Denzel Washington’s big-screen adaptation of August Wilson’s “Fences” has arrived, and it’s an Oscar player to reckon with this year. But that’s hardly a surprise for a project based on Pulitzer Prize-winning source material that has landed major Tony Awards in two separate Broadway productions.

The film unspooled for industry audiences Saturday, screening in Westwood before a crowd that included Screen Actors Guild nominating committee members, Academy voters and press. Washington was on hand for a post-screening Q&A moderated by Variety‘s Jenelle Riley, along with co-stars Viola Davis, Stephen McKinley Henderson, Jovan Adepo, Russell Hornsby, Mykelti Williamson and Saniyya Sidney.

When asked what drew him to the role of Troy Maxson, Washington let loose a chuckle and quipped, “The role of Troy Maxson.” Indeed, when producer Scott Rudin first sent him the script for the film, which Wilson had penned himself, Washington wasn’t interested in diving into it as a movie immediately. He wanted to work through the material on the stage first, which led to Rudin raising the money for the 2010 Broadway revival.

“August Wilson wrote a masterpiece,” Washington said. “It’s one of the great plays of all time. It’s the gift that keeps on giving and as we found out, it works as a film as well.”

Washington had directed Davis previously, in the 2002 film “Antwone Fisher.” The actress said she considers herself “a friend and a fan,” and spoke about how easy Washington made things for her and the other actors.

“The two things he said to us before we started was, ‘Remember the love,’ and the second thing he said, which is a frightening statement for actors, was, ‘Trust me” — and we did,” Davis said. “A lot of people don’t know what to say to actors to unlock it. A lot of times they know what to do to keep it in there, and make you afraid, but not Denzel. He’s a great leader. And he’s an extraordinary man. He’s a man of God and a man of great integrity, and I think it shows in his work.”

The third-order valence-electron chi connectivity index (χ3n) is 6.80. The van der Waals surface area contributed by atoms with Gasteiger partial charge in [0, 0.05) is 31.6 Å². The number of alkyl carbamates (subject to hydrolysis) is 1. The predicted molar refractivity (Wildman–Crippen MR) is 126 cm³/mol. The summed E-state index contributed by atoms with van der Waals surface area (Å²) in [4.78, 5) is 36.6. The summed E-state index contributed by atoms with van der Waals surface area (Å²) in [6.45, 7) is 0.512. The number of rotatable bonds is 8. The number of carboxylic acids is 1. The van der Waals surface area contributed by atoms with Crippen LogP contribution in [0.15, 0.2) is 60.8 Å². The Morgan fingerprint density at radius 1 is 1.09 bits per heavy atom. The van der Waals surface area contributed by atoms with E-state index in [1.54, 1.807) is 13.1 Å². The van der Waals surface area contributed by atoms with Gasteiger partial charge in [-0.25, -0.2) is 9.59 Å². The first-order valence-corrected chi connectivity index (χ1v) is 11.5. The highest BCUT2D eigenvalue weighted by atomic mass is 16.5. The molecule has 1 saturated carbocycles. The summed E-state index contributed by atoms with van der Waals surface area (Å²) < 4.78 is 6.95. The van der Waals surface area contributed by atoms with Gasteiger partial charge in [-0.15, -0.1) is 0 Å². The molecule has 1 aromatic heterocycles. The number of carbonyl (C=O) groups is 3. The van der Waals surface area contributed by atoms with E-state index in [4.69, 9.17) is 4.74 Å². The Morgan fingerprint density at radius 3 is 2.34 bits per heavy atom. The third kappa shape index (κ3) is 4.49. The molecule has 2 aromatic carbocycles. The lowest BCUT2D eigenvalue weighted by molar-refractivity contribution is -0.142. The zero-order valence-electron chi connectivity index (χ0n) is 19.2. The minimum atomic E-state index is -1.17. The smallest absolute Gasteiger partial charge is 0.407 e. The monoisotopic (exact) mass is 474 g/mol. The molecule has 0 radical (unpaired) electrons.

Reviews of the film are currently embargoed until December, but it’s fair to at least note that both Washington and Davis have now charged ahead in their respective Oscar races. The crowd certainly seemed to agree with that sentiment, bursting into applause after multiple big moments in the film and greeting the whole team with an enthusiastic standing ovation afterwards, threatening to blow the roof off when Davis was introduced.

Washington’s performance, to start, is infused with the same bravado and energy that brought him a Tony six years ago. It’s incredibly layered, maybe even career-best work. He feels like the odds-on frontrunner in the lead actor category, and as laid out in a recent column, it seems to be him and “Manchester by the Sea” star Casey Affleck leading the pack: two strikingly different performances that nevertheless feature interesting parallels.

But three Oscars? Only six actors have ever done it. Washington’s previous wins came for “Glory” (best supporting actor in 1989) and “Training Day” (best actor in 2001), but this performance towers over them both. And in a year already set to hold the #OscarsSoWhite sentiment at bay with contenders like “Fences,” “Hidden Figures,” “Moonlight” and — if it manages some support — “The Birth of a Nation,” what a moment it would be for Washington to become just the seventh actor on a list that includes Ingrid Bergman, Walter Brennan, Daniel Day-Lewis, Katharine Hepburn, Jack Nicholson and Meryl Streep.

As for Davis, the Academy can probably go ahead and engrave the statue. Due respect and appreciation to Michelle Williams, Naomie Harris, Nicole Kidman and the rest of this year’s supporting actress contenders, who give exceptional performances and will rightly be in the thick of the conversation — but this race just ended.

There was some deliberation internally about whether Davis would be campaigned in the lead or supporting category. The fact is she would have been a force in either field, but in supporting, she pretty much has an unencumbered path to Oscar victory laid out in front of her — three years after she was poised to win the lead prize for “The Help,” only to drop it to “The Iron Lady” star Meryl Streep in the end.

Beyond that, Henderson (who was also Tony-nominated), Williamson (who thought for sure he had blown the audition for the play) and Adepo (who delivers strong work that builds to complex emotions) will all gather their share of votes in the supporting actor category. And there are numerous possibilities for nominations besides: picture, director, adapted screenplay, below-the-line elements like costume and production design, etc.

“Fences” arrives as a robust player in the race, part of a Paramount awards stable already making waves with “Arrival” and “Florence Foster Jenkins,” with “Allied” and “Silence” to come. It’s the kind of work that simply demands trophies — and it will no doubt claim its share.